“in anonymus veritas” – another take on “in vino veritas”

The oft-cited Latin phrase, “in vino veritas” is translated roughly to “in wine there is truth; implying “people speak the truth when they are drunk.”

The internet is replete with anonymous commenters that would have one believe their statements are truthful and accurate. That’s not always the case.

For instance, this anonymous comment following a Columbia Spy post says, “The Boro has more than any calls in Lancaster County except the city itself. Most likely has to do with the thousands of transients that take the bus in Lancaster and move here and work the system. No one works, they fight, they hurt people, they may or may not partake in questionable activity…..the ‘system’ is broke.”

The 2014 County-wide Communications Police Dispatch report does not support that claim that “the Boro has more calls … ”

Another anonymous commenter says, The police budget in just a few short months will be 120% of the property taxes collected.”

This may be closer to truth. Anything, of course, is possible. Only a perfunctory assessment of the 2015 Columbia Boro 2015 general fund budget shows the police department operating expense budget is projected just under $2.8 million while property tax revenue is projected at $2.7 million. Of course there were no police cars allocated in the 2015 capital fund. Odd are, some police vehicles have been or will be purchased.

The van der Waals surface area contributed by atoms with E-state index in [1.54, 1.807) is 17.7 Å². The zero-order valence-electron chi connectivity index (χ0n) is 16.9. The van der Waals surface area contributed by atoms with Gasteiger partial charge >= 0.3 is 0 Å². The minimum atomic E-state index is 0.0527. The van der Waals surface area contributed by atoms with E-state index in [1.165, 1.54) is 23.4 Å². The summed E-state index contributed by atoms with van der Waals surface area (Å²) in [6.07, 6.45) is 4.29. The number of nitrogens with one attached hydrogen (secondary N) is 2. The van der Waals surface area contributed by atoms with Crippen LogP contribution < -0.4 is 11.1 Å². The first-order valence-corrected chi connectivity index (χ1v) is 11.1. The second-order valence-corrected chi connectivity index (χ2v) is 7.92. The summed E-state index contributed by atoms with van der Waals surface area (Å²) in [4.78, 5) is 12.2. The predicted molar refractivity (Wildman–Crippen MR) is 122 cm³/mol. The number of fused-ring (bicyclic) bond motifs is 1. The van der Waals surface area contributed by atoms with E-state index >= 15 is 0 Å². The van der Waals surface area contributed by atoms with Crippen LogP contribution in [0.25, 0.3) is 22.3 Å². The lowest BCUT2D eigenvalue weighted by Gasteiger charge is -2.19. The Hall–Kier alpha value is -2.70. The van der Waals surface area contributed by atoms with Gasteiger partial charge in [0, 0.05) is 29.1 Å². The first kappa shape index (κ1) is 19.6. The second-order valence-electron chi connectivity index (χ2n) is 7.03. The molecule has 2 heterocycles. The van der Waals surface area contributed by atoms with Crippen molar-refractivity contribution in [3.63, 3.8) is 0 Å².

If the 2016 budget will have a police budget of 120% of property taxes collected, that’ll put the police department in the vicinity of $3.4 million (assuming property taxes remain at the 2015 projection). To get to a 120% of property taxes collected will mean a hellacious increase for police expenses or a reduction of revenue from property taxes.

Citizens can observe the 2016 budget deliberations by attending special budget meetings announced for October 20 and November 17.

Wouldn’t it be great for citizens to be able to have monthly budget numbers throughout the year – Lancaster County does.

Another anonymous commenter asks: “why do we have dispatchers? Why can’t all calls go through the 911 system? Carlisle wrestled with that a few years ago, the council there decided to transfer police dispatch functions to County Communications.

The topic of a study of Columbia’s police operations or law enforcement consolidation that drew the comments stems from this Lancaster Online article.

Interestingly, the county’s largest population borough, Ephrata, is moving to a de facto consolidation nearing negotiations to provide contracted policing services for nearby jurisdictions.

And in another county just upstream of here, “The number of police departments in Dauphin County may potentially shrink from 17 to as few as 5,” says this WITF article.

Curious facts: Ephrata’s Police Department’s Website does not show the mayor’s name atop the chain of command in the department; neither does New Holland’s nor Lititz’s – Columbia’s does.




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